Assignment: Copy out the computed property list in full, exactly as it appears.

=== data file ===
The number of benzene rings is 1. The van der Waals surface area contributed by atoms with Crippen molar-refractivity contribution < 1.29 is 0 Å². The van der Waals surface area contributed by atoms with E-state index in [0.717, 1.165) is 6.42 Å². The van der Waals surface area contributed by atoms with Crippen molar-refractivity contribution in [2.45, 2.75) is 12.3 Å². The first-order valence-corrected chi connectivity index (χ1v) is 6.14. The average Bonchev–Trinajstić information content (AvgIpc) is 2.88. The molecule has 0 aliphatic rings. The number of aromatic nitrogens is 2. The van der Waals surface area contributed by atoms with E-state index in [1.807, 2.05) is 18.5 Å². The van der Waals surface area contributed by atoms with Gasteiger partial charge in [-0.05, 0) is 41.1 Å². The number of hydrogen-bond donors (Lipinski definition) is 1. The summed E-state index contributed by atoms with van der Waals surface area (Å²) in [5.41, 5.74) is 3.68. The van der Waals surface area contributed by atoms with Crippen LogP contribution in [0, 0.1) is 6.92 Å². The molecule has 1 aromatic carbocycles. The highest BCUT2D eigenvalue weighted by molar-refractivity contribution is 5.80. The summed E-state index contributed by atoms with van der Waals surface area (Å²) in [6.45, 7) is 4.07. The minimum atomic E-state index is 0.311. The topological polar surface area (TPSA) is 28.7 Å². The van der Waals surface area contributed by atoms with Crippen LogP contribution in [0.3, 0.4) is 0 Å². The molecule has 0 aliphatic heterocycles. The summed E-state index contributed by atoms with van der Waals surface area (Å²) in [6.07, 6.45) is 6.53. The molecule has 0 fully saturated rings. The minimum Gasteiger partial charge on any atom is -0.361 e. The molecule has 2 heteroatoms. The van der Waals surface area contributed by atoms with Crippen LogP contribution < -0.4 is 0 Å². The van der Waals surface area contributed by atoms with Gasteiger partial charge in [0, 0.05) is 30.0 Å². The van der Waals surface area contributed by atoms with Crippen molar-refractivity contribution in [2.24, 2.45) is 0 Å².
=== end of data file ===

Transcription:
The number of benzene rings is 1. The van der Waals surface area contributed by atoms with Crippen molar-refractivity contribution < 1.29 is 0 Å². The van der Waals surface area contributed by atoms with E-state index in [0.717, 1.165) is 6.42 Å². The van der Waals surface area contributed by atoms with Crippen molar-refractivity contribution in [2.45, 2.75) is 12.3 Å². The first-order valence-corrected chi connectivity index (χ1v) is 6.14. The average Bonchev–Trinajstić information content (AvgIpc) is 2.88. The molecule has 0 aliphatic rings. The number of aromatic nitrogens is 2. The van der Waals surface area contributed by atoms with E-state index in [1.807, 2.05) is 18.5 Å². The van der Waals surface area contributed by atoms with Gasteiger partial charge in [-0.05, 0) is 41.1 Å². The number of hydrogen-bond donors (Lipinski definition) is 1. The summed E-state index contributed by atoms with van der Waals surface area (Å²) in [5.41, 5.74) is 3.68. The van der Waals surface area contributed by atoms with Crippen LogP contribution in [0, 0.1) is 6.92 Å². The molecule has 1 aromatic carbocycles. The highest BCUT2D eigenvalue weighted by molar-refractivity contribution is 5.80. The summed E-state index contributed by atoms with van der Waals surface area (Å²) in [6.45, 7) is 4.07. The minimum atomic E-state index is 0.311. The topological polar surface area (TPSA) is 28.7 Å². The van der Waals surface area contributed by atoms with Crippen LogP contribution in [0.3, 0.4) is 0 Å². The molecule has 0 aliphatic heterocycles. The summed E-state index contributed by atoms with van der Waals surface area (Å²) in [6.07, 6.45) is 6.53. The molecule has 0 fully saturated rings. The minimum Gasteiger partial charge on any atom is -0.361 e. The molecule has 2 heteroatoms. The van der Waals surface area contributed by atoms with Crippen LogP contribution < -0.4 is 0 Å². The van der Waals surface area contributed by atoms with Gasteiger partial charge in [0, 0.05) is 30.0 Å². The van der Waals surface area contributed by atoms with Crippen molar-refractivity contribution in [2.24, 2.45) is 0 Å².